I’d like to see two leagues of 16 teams each, with each league split into two divisions of 8. The two division winners would be entered into the Division Series. In addition, four Wild Card teams would be included in the playoffs and they would play a one-and-done game to reach the Division Series, hosted by the two non-division-winning teams with the best records.

 

Perhaps the thought that makes this most attractive to me is that winning the division competing directly against seven other teams would be a significant achievement. Having direct competition with so many teams makes it similar to winning the pennant in the pre-expansion era. It would also bring it back in line with division champions from 1969 until 1994 when expansion and divisional realignment gave us three divisions instead of two.

 

Bringing the teams-per-division into alignment with historical norms would give us a better measurement of team dominance over time. Twenty-nine of the Yankees’ 40 pennants happened before divisional play; while this was certainly dominant, the league itself was only eight teams at the time. Being one-in-eight I think is worth celebrating, where being one-in-five doesn’t carry the same weight.

 

In the meantime, keeping wild cards in existence prevents the fate of the 103-win 1993 San Francisco Giants, who failed to make the playoffs because Atlanta collected 104 wins. It also maintains the ratio of playoff teams we’re used to seeing over the last decade of baseball. Lastly, it helps maintain the primacy of the MLB regular season. Over the past few seasons, I’ve mostly grown to like the Wild Card Game because of the benefit it gives to the division winner.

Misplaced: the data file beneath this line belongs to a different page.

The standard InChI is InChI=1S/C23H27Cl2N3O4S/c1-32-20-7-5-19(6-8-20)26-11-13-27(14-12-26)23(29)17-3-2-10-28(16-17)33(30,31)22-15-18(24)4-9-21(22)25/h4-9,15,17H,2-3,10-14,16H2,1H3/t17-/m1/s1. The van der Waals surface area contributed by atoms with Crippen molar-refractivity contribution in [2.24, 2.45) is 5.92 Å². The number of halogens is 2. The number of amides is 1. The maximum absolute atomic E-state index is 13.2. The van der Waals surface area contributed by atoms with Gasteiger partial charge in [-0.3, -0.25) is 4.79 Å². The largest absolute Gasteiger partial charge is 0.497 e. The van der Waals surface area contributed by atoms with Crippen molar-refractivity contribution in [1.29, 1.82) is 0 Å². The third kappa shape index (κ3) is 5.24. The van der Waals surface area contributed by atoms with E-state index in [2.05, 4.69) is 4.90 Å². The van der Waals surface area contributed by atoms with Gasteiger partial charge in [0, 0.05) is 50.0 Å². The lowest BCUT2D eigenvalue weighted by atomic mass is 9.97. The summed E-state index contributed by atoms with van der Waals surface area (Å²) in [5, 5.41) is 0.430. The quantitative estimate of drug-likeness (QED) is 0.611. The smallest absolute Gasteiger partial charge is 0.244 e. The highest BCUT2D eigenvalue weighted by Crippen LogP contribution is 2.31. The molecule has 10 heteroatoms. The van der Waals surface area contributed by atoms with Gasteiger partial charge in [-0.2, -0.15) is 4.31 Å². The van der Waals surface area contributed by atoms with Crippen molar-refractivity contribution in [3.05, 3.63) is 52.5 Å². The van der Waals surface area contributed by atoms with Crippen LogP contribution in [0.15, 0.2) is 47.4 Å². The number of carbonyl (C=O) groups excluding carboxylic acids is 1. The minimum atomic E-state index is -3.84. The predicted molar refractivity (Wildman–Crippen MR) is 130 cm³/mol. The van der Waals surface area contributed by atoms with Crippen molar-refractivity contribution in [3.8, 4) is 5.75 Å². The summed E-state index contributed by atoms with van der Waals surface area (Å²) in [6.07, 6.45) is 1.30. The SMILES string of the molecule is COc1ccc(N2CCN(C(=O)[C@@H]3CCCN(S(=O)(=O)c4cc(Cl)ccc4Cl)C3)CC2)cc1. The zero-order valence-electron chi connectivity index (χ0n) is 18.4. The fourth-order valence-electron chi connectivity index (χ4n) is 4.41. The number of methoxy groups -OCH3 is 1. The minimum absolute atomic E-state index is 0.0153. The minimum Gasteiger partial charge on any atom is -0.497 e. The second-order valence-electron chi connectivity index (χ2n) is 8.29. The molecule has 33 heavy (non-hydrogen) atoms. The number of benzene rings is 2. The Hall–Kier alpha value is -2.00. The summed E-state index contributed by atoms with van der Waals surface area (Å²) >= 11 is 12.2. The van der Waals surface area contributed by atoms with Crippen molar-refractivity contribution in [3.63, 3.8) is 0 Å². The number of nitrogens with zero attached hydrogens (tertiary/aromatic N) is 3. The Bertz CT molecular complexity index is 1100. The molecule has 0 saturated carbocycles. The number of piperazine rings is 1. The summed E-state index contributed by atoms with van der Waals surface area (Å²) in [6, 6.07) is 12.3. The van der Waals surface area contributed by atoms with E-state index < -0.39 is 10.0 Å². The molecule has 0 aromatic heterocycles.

The downside I can see here is that having four Wild Card teams pushes ever closer to the NBA problem were sub-.500 teams can make the postseason (A 38-44 Brooklyn team was the last one to do so in the 2014-15 season). My counterargument in the near-term is that an expansion team in each league will probably soak up some extra losses for a few years and middling teams may pick up a game or two and avoid dropping below .500. Perhaps a Monte Carlo Simulation can tell us if this is actually more or less likely with more teams.

 

What seems clear is that MLB is excited to keep fans invested later and later into the season, and having these extra playoff spots may be a way to do that. All that’s well and good, but I’m not convinced that the extra spots have actually driven up attendance any appreciable amount. I’ll use some data: This season, the Mariners averaged almost 25,450 for their August 14-16 Baltimore series, which fell on a Monday through Wednesday after they has been swept by the Angels over Edgar weekend. At this point, the M’s were two back of the Angels for the second Wild Card spot. Look ahead a bit to their series against Oakland on the Friday-to-Sunday of Labor Day Weekend and they only averaged 22,724. Out of 15 home games in September, only four cracked 25,000, and two of those games were Fan Appreciation Night and King Felix Funko Pop Night. On the other hand, the M’s only cracked 25,000 once in the final month of 2015 on Fan Appreciation Night as well.